Car Accidents and Police Reports

What does the police report contain, and how is it used during a car accident settlement or lawsuit?

Even if you’ve never been in a car accident, you’ve probably heard of police reports. But, do you know what these reports are? How you get a copy? Why the insurance company cares? And, whether police reports are admissible in court? Read on for the answers to these questions and more.

What is a Police Report?

A police report is generated by the investigating officer who responds to a request for assistance at the scene of a car accident. The police report is a summary of information regarding the motor vehicle collision -- containing both facts related to the accident, and opinions of the investigating officer.

Getting the Police Report

There are two ways to obtain a police report. One way will cost you money, the other probably will not. To obtain a paid copy of the police report, you need to request a copy from the local law enforcement office that drafted the report. Before leaving the scene of the incident, the investigating officer typically will hand you a receipt with the identification number for the police report. Call the traffic division of the local law enforcement agency that responded to the scene of the car accident, pay the administrative fee (which is usually around $15), and you should have no problem obtaining a copy.

If you do not have or do not know the identification number for the police report, you can provide the date, time, and location of the car accident along with your name to assist in locating the report.

To obtain a free copy of the police report, you can ask the claims representative for your own insurance company to see if they requested the report, and ask the representative for a copy. The insurance company may not always have the police report, but if they do it will save you some money. Regardless of how you obtain the police report, it may take a few weeks for the investigating officer to complete the report, and for it to become available.

Contents of a Police Report

At the scene of the incident, if you pay close attention you may notice the investigating officer conducting a number of tasks: inspecting vehicles, talking to people, measuring distances, writing notes, and taking photographs. The officer is completing some or all of these tasks in order to gather necessary information for later drafting the police report. In short, the police report is a summary of the police officer's investigation of the accident. The police report will often contain some or all of the following information:

  • approximate date, time, and location of the collision
  • identifying information for parties involved in the car accident, including names, addresses, phone numbers, and insurance information
  • identifying information for witnesses
  • location of damage to the vehicles involved in the accident
  • weather, roadway, and lighting conditions at the scene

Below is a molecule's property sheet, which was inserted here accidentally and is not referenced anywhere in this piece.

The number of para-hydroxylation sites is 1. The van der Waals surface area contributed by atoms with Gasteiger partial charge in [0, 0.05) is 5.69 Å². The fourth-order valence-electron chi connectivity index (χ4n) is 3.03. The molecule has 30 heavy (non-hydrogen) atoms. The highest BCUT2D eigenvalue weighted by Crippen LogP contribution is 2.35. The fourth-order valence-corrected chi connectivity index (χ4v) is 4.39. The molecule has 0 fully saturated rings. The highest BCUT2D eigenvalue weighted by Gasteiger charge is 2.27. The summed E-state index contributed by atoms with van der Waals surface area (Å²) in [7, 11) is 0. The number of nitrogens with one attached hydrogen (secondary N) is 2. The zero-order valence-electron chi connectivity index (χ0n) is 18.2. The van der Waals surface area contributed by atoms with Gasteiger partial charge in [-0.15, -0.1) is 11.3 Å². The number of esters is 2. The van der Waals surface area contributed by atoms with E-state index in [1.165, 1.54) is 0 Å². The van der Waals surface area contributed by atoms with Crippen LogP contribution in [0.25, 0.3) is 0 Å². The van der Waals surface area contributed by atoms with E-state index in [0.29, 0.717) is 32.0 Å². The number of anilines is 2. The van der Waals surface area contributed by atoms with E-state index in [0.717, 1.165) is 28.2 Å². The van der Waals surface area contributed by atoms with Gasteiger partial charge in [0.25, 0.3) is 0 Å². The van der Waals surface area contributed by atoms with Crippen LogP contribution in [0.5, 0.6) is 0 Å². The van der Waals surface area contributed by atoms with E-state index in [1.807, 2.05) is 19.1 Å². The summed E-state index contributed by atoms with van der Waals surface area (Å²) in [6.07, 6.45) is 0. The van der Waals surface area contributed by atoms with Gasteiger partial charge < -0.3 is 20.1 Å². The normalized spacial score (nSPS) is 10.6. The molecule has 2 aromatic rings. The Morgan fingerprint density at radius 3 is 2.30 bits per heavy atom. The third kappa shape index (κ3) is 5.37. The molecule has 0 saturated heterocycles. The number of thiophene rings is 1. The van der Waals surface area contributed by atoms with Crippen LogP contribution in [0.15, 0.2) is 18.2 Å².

• diagram of the accident
  • statements from the parties and witnesses
  • citations and/or violations of law, and
  • opinions as to cause of the collision and/or a fault determination.

Facts Versus Opinions

The information contained in the police report can be a fact or an opinion. For example, the date, time, and location of the collision are facts. Fault determinations (i.e. who caused the collision) are the opinions of the police officer.

Everyone is entitled to their own opinion. The insurance company, through its own investigation, will come to their own conclusion (opinion) as to who is at fault.

Sometimes the insurance company and police officer's opinions are different. This is why there are times when the police report is in your favor in terms of a fault determination, but the other driver's insurance company still denies your insurance claim.

Insurance Companies

After a car accident, when a claim is reported the insurance company will conduct its own investigation. One of the first things that an insurance company will ask for is the police report. This is because, as we discussed in the “Contents of a Police Report” section above, the report contains a vast amount of information pertaining to the car accident, and is therefore a valuable resource for further investigation. Learn more about Car Accidents and Car Insurance.

Admissibility in Court

While police reports are commonly used in settlement negotiations, admitting a police report as evidence in a car accident lawsuit is not quite as clear cut.

In small claims courts, litigants are usually permitted to use police reports as evidence in their car accident case. You will not be expected to know all the rules of evidence, so judges typically will allow plaintiffs and defendants to use the police report in explaining what happened.

If your car accident case goes to trial in your state's court of general jurisdiction (sometimes called a "superior court" or "circuit court"), you should know that parties in these cases are held to the rules of evidence and must contend with whether the police report falls within the rule against “hearsay” evidence, which keeps out many out-of-court statements -- by definition, any assertion made in a police report is a statement that was made out of court. In some jurisdictions, the police report may fall within the “public records” or “business records” exception for admissibility. In other jurisdictions, different exceptions to the hearsay rule may apply and allow you to admit some or all of the police report as evidence.

Learn more about Proving Fault for a Car Accident.

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